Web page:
SEO can give a huge boost to your website. But if you don’t use it correctly, it could end up making things worse. In the best case scenario, poorly used SEO data can hold your website back in ways that you don’t even know about. So before you start analyzing that data and developing strategy, make sure that you answer these questions first.

What are your SEO goals?

SEO can accomplish a lot of different things but it can’t do everything at once. You need to know what your goals are. With a clear goal in mind, you can make a strategy that can actually achieve that goal. Then, you can choose the right metrics that will actually help you measure that progress. We’ll talk more about the second point below.

If you’re drawing a blank, there are 6 primary goals that SEO can help you achieve:

  1. Increase raw traffic. Get more visitors to your website.
  2. Increase sales. Targeted specifically to getting more relevant visitors to your website.
  3. Build your brand. Increasing awareness and telling people about your brand. Brand awareness and identity are especially important when you’re just starting out.
  4. Get more leads. Reach out to your target customer.
  5. Manage reputation. Create and promote positive content.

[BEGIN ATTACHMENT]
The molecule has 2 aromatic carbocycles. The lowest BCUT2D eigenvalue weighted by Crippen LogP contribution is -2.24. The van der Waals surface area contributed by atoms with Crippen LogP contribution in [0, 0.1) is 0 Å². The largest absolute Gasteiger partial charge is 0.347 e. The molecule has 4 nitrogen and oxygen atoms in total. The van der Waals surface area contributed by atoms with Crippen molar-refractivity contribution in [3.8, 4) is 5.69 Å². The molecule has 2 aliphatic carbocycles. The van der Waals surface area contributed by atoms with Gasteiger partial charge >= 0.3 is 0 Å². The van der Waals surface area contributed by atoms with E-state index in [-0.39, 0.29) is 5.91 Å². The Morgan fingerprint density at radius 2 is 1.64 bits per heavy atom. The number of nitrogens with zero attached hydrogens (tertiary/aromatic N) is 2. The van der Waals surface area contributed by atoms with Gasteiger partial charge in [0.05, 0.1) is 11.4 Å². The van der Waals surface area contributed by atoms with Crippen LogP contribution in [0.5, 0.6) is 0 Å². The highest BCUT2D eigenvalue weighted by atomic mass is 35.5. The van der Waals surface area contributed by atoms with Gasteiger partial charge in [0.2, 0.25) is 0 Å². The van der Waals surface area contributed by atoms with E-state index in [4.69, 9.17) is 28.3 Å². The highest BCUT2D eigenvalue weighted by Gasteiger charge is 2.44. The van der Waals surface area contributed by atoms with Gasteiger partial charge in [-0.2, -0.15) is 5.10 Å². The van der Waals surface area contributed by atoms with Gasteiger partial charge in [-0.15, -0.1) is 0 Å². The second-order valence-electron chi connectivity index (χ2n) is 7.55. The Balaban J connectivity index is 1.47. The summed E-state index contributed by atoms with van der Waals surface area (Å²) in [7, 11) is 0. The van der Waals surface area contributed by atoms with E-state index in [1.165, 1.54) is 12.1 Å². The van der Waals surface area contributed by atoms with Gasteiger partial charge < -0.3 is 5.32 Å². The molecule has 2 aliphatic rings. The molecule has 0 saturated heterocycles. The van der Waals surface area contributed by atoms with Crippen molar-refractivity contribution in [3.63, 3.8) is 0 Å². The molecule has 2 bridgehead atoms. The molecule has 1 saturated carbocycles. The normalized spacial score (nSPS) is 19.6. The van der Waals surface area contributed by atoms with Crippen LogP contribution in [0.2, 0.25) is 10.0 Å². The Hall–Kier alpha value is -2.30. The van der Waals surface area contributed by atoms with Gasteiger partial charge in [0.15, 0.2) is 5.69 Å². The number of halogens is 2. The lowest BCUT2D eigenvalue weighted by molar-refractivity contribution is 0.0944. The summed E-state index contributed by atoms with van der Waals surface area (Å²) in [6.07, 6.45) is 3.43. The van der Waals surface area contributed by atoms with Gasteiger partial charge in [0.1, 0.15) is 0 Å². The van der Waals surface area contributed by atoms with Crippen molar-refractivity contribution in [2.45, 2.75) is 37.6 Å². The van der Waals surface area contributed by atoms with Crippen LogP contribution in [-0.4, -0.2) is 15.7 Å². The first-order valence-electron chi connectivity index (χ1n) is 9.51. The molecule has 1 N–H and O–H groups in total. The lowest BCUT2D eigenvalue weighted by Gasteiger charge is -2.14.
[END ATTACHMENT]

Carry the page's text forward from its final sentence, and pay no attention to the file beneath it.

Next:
6. Increase influence. Sway opinions and change perceptions.

The goals you have will strongly influence how you apply SEO data and what kind of campaign you ultimately run. For example, if you’re looking to increase raw traffic, sales, or leads, PPC should be a part of your strategy. You can learn more about it in this ppc for travel industry guide here.

What metrics can tell me if I’m making progress in those goals?

In addition to influencing your strategy, your goals will influence what kind of metrics matter for you. If you’re trying to get more leads, for example, it’s less important how much you’ve increased traffic and more important how much engagement has increased. Are more people filling out the contact form? Downloading the free guide? Using your on-site tools?

Once you know your goals, it will generally be pretty intuitive what kind of metrics you want to look at. But the important thing is to focus. You can remain aware of the other metrics but don’t change your strategy based on changes in them.

What’s causing the progress?

Metrics tell you what’s happening but they don’t really tell you why. Increased traffic to your website is great. But make sure to look at where it’s coming from. Is it coming from paid or organic sources? Is it coming from social shares or inbound links?

If you don’t take the time to look at what’s causing your progress, you won’t know exactly what is working and what aspects of your campaign you need to strengthen to continue seeing growth.

What’s holding it back?

By the same logic, you need to look into the less than stellar metrics. What areas did you expect to grow but didn’t? What metrics (that are important to you) are starting to decline? Now, investigate what’s causing the problem. If your engagement is decreasing, look to the aspects of your campaign that were meant to increase it. Is your social media presence performing as it should? Are your on-site tools functioning? Is your website intuitive and easy to use?